Cupolaspotting at Tucker Hall

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October 5, 2016

11:40 AM

William & Mary students, you may not have noticed, but campus has been overrun. I’m not talking about squirrels or the recruiters from an amorphous mass of consulting firms, not even about our weird Twamp culture that kind of normalizes being stressed out all the time. No. It’s something much older, much more sinister. The kind of thing lying in wait, completely out of your mind until you notice it.

Here:

Bryan Burgess / The Flat Hat

Bryan Burgess / The Flat Hat

See it? No. Probably not. Here:

Bryan Burgess / The Flat Hat

Bryan Burgess / The Flat Hat

Yep. It’s sitting on the roof of Tucker, but you’ve never given it a second thought. Well, that’s what this blog is for. I am here to open your eyes to the inundation of cupolas that have taken over our beloved Williamsburg.

What is a cupola? A cupola is one of the stranger ornaments that pop up on the roofs of buildings, especially among our Neo-Georgian/Neo-Colonial corner of Virginia. The first one that comes to mind for all of you is probably the one on top of Wren, but I didn’t want to start with that because I want to figure out what I’m doing with this blog before I tackle the big dogs, we’ll get to it eventually.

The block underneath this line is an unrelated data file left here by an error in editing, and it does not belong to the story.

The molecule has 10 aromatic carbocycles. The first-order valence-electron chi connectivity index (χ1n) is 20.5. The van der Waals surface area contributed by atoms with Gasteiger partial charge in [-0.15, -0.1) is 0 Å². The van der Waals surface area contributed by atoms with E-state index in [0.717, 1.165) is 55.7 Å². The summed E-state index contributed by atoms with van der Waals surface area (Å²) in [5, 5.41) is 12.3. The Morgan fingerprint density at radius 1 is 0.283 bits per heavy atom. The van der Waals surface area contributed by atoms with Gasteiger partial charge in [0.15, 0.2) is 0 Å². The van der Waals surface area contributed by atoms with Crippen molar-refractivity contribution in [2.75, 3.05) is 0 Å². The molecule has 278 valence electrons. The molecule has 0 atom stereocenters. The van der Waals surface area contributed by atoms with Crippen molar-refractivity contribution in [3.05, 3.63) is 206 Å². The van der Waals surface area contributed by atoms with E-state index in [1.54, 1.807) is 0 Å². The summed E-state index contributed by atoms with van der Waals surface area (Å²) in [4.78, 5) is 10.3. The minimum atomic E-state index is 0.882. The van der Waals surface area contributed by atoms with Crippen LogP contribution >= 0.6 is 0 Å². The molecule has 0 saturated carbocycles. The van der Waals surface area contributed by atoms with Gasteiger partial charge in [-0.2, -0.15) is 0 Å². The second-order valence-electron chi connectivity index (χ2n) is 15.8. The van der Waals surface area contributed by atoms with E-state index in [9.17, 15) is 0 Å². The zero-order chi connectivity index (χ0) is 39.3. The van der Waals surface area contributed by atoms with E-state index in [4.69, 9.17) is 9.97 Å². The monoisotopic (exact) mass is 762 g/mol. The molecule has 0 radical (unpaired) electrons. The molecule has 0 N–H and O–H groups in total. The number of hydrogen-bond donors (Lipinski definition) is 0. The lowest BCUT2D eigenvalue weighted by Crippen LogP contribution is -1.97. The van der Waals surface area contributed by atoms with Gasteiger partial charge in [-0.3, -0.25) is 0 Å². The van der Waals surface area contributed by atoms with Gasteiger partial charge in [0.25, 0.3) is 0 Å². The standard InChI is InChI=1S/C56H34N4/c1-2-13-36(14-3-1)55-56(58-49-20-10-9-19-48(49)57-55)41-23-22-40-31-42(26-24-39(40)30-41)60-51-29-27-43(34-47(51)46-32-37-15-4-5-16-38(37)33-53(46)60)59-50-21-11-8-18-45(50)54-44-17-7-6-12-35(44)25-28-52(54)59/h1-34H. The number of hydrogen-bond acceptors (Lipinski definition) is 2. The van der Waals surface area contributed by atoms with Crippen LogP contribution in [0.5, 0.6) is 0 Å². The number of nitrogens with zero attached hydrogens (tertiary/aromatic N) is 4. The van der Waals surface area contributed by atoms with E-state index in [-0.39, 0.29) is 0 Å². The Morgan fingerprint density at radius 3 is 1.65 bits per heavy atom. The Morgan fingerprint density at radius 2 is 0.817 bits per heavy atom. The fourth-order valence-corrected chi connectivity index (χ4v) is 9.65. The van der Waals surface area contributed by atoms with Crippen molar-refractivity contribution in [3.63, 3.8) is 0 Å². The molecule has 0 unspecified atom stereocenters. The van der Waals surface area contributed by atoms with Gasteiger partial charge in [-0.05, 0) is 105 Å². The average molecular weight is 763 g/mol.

Not quite a spire, not quite a dome, cupolas are tower-like structures that let in light or air, or both. Tucker’s cupola does a beautiful job of letting in light, and it appears that once upon a time the lower windows opened, though I doubt anyone has opened them as of late.

For some of these blogs, I may wax poetic on the form of the cupola, the execution of design, or the history. Others I may not, because again, I rarely know what I’m talking about. This week, however, I do know a bit about the history of the Tucker cupola.

In 1909, when Tucker opened as the College’s library, there was no cupola. For much of its life Rucker was a sad, flat little building, much like our current library. In 1922, the college expanded the library, but it was still not quite right. Another renovation was planned and completed in 1930, just in time for the future-Tucker to make a cameo in the background of this photo of future-Tyler on fire. Now, the building was finally complete. Elegant, exalted, breezy, easy, beautiful at last. The cupola featured prominently in the recent renovation, restored to let in light that would reach much of the building. The Wren-referencing octo-windows at the top are still ornamental, rather than functional, but that just means that future renovations have their work cut out for them to make this cupola reach its full potential.

Thank you for joining me this week, and I hope you come back again. I won’t tell you how to build a cupola, or where to buy them, but I will point out some of the hidden treasures that surround us on campus. And once you start seeing them, you’ll never stop.

Come take my hand, let’s go on an adventure.

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  • Bryan Burgess